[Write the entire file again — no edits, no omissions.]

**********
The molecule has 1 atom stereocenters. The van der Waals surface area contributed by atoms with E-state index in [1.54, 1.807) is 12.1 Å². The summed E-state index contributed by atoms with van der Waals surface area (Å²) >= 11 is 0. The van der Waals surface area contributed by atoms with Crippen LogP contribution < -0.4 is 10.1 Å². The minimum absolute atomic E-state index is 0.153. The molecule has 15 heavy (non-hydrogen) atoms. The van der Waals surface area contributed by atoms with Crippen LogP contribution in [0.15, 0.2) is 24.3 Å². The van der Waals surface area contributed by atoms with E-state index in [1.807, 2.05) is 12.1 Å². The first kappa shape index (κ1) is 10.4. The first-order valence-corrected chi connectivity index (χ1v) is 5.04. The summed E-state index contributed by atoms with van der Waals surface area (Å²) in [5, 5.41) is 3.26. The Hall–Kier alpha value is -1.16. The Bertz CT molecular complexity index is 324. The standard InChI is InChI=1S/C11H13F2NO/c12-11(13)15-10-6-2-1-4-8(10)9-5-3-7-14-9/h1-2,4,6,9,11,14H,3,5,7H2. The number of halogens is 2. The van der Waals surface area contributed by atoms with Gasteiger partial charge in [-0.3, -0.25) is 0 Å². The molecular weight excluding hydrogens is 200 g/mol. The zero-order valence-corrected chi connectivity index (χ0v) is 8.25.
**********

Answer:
The molecule has 1 atom stereocenters. The van der Waals surface area contributed by atoms with E-state index in [1.54, 1.807) is 12.1 Å². The summed E-state index contributed by atoms with van der Waals surface area (Å²) >= 11 is 0. The van der Waals surface area contributed by atoms with Crippen LogP contribution < -0.4 is 10.1 Å². The minimum absolute atomic E-state index is 0.153. The molecule has 15 heavy (non-hydrogen) atoms. The van der Waals surface area contributed by atoms with Crippen LogP contribution in [0.15, 0.2) is 24.3 Å². The van der Waals surface area contributed by atoms with E-state index in [1.807, 2.05) is 12.1 Å². The first kappa shape index (κ1) is 10.4. The first-order valence-corrected chi connectivity index (χ1v) is 5.04. The summed E-state index contributed by atoms with van der Waals surface area (Å²) in [5, 5.41) is 3.26. The Hall–Kier alpha value is -1.16. The Bertz CT molecular complexity index is 324. The standard InChI is InChI=1S/C11H13F2NO/c12-11(13)15-10-6-2-1-4-8(10)9-5-3-7-14-9/h1-2,4,6,9,11,14H,3,5,7H2. The number of halogens is 2. The van der Waals surface area contributed by atoms with Gasteiger partial charge in [-0.3, -0.25) is 0 Å². The molecular weight excluding hydrogens is 200 g/mol. The zero-order valence-corrected chi connectivity index (χ0v) is 8.25.